Time Out, Review. Laura Barnett

2014, Time Out

Some theatre speaks more to the eyes than to the mind. This Lift 2014 piece from the Russian director Dmitry Krymov – a stage designer by training – seems, at first, to fall into this category.

The two halves of ‘Opus No 7’, divided by a lengthy interval, take two apparently distinct inspirations: the Holocaust, and the career of the great Soviet composer Dmitri Shostakovich. Watching them is an intense, multisensory experience in which remarkable imagery – a spatter of black paint becoming an Orthodox Jewish man; a medal pinned proudly on a lapel, then blurring into a gunshot wound – takes the place of conventional narrative. This is designer’s theatre, in which the design, naturally enough, tells the story.
What’s remarkable, then, is how profoundly the work also manages to fire the mind. Krymov himself has said that the two sections are connected only on an emotional level, and yet there are political resonances, too. Here are two groups of people – Europe’s Jewish population in the first half, and Shostakovich and his fellow artists in the second – seeking freedom and finding only the hard, impenetrable gaze of a repressive government. This point is particularly compelling in the Shostakovich section, in which Mother Russia is represented as a giant puppet, alternately aiming the gun of conformity at the composer’s head, or smothering him to her upholstered bosom.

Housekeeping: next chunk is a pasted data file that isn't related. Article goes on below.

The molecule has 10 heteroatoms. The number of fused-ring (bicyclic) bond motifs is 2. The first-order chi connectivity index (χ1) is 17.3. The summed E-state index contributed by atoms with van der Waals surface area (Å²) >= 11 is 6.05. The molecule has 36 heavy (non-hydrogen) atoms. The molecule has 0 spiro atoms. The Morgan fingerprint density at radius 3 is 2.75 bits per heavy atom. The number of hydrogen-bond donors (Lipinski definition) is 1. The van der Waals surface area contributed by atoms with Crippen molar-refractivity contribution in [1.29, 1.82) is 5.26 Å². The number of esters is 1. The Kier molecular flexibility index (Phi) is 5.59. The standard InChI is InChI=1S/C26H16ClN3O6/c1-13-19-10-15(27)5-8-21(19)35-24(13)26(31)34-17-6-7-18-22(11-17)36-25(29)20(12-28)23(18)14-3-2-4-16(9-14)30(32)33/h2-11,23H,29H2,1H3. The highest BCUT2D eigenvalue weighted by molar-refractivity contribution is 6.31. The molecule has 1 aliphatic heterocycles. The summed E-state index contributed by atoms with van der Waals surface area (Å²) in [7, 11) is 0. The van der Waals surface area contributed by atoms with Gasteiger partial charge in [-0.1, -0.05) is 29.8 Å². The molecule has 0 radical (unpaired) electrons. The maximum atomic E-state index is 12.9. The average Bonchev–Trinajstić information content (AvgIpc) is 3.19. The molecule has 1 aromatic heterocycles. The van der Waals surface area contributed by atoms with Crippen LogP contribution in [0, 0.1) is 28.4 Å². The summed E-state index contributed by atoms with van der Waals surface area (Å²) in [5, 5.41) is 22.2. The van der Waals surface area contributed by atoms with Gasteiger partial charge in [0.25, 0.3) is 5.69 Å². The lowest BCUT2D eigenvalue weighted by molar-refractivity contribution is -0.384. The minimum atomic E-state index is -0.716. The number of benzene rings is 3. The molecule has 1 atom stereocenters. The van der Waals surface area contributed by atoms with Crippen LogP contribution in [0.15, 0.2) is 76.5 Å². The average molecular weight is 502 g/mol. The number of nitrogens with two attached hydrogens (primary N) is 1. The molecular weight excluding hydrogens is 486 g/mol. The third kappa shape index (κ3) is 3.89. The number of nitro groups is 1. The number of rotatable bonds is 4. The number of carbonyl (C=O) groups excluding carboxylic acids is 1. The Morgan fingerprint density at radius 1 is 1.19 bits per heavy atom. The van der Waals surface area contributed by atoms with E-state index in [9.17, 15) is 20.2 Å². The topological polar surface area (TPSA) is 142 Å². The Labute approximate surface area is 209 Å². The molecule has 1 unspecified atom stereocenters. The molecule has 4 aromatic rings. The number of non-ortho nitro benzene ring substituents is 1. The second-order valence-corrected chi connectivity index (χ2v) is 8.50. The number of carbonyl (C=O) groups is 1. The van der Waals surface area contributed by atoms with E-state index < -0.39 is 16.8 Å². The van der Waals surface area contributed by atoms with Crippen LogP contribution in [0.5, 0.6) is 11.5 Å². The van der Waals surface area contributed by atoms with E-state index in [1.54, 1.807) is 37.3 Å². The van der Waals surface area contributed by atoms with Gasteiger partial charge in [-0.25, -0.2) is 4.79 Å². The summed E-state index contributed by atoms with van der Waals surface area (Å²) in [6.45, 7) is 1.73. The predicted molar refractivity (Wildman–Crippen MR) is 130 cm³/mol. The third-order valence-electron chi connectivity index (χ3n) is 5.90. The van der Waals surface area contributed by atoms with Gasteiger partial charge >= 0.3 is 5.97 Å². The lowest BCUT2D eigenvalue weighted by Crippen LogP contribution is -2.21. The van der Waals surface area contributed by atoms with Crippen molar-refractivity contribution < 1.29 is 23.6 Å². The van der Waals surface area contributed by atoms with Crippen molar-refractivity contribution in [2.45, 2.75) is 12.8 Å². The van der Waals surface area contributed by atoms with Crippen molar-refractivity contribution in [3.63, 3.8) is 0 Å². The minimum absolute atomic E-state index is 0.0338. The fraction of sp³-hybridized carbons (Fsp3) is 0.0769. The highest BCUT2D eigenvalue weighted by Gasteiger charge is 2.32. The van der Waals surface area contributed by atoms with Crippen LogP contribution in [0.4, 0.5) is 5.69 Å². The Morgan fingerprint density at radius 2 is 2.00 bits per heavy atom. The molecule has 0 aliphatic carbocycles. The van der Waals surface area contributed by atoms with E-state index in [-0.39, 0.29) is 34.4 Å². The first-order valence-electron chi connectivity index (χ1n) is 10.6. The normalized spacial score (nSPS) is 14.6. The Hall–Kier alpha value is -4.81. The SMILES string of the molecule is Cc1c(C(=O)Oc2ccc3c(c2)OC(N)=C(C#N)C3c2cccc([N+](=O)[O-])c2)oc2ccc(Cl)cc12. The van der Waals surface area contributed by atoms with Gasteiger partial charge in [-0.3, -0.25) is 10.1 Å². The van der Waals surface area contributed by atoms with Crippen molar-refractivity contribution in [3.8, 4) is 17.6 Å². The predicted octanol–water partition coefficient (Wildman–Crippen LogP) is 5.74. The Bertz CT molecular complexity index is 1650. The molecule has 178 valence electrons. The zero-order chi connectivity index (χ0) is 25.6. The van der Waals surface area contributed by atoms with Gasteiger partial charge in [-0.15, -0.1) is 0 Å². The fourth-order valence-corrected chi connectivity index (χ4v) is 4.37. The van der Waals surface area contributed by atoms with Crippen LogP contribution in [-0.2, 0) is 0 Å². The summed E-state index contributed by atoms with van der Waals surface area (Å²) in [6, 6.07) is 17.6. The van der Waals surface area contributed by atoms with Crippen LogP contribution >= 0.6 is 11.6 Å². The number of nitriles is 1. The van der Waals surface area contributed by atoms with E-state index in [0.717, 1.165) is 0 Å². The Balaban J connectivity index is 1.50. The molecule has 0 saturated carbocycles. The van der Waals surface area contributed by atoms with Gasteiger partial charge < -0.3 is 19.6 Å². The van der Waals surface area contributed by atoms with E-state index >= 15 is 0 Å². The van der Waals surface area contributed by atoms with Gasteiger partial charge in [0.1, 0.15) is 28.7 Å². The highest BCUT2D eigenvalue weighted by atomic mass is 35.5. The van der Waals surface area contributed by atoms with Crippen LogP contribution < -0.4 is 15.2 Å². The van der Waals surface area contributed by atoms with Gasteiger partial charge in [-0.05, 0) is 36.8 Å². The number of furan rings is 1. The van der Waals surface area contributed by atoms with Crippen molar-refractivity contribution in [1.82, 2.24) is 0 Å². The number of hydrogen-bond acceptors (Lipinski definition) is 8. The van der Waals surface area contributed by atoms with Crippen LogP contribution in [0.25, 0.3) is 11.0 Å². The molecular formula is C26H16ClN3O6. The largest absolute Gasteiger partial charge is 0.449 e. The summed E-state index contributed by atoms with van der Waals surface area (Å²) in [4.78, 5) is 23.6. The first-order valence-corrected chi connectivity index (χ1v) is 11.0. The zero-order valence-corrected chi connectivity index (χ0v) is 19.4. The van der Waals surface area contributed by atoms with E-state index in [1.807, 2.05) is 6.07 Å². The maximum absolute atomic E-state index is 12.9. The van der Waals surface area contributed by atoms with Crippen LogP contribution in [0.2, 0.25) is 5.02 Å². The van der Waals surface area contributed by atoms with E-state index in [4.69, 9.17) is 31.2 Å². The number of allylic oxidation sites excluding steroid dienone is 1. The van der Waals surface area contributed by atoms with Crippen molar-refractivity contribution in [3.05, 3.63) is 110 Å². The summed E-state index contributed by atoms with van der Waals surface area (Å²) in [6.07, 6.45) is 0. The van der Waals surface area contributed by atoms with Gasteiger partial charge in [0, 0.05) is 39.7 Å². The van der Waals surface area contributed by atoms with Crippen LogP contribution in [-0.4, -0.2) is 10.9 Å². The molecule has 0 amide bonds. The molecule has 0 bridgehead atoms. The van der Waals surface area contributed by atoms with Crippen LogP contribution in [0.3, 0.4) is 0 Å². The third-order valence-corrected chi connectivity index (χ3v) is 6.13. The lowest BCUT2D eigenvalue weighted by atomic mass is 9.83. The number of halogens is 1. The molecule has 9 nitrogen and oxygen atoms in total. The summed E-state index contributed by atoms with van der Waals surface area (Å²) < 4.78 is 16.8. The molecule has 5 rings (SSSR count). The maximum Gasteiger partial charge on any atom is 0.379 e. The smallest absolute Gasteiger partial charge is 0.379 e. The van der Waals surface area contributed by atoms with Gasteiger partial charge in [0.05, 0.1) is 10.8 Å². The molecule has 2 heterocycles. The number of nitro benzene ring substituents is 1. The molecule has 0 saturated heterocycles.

The whole thing can occasional feels wilfully obscure (though conversely the sound design is a little obvious – explosions for World War II, etc). But Krymov and his Lab are forging a new kind of theatre, shot through with originality and a reinvigorating belief in the power of art. Go and see it while you have the chance.
By Laura Barnett, 05.06.2014



Opus №7 2008, Школа драматического искусства


Opus No 7 (Barbican Theatre). Michael Coveney
Opus No 7, Barbican, London – review. Sarah Hemming

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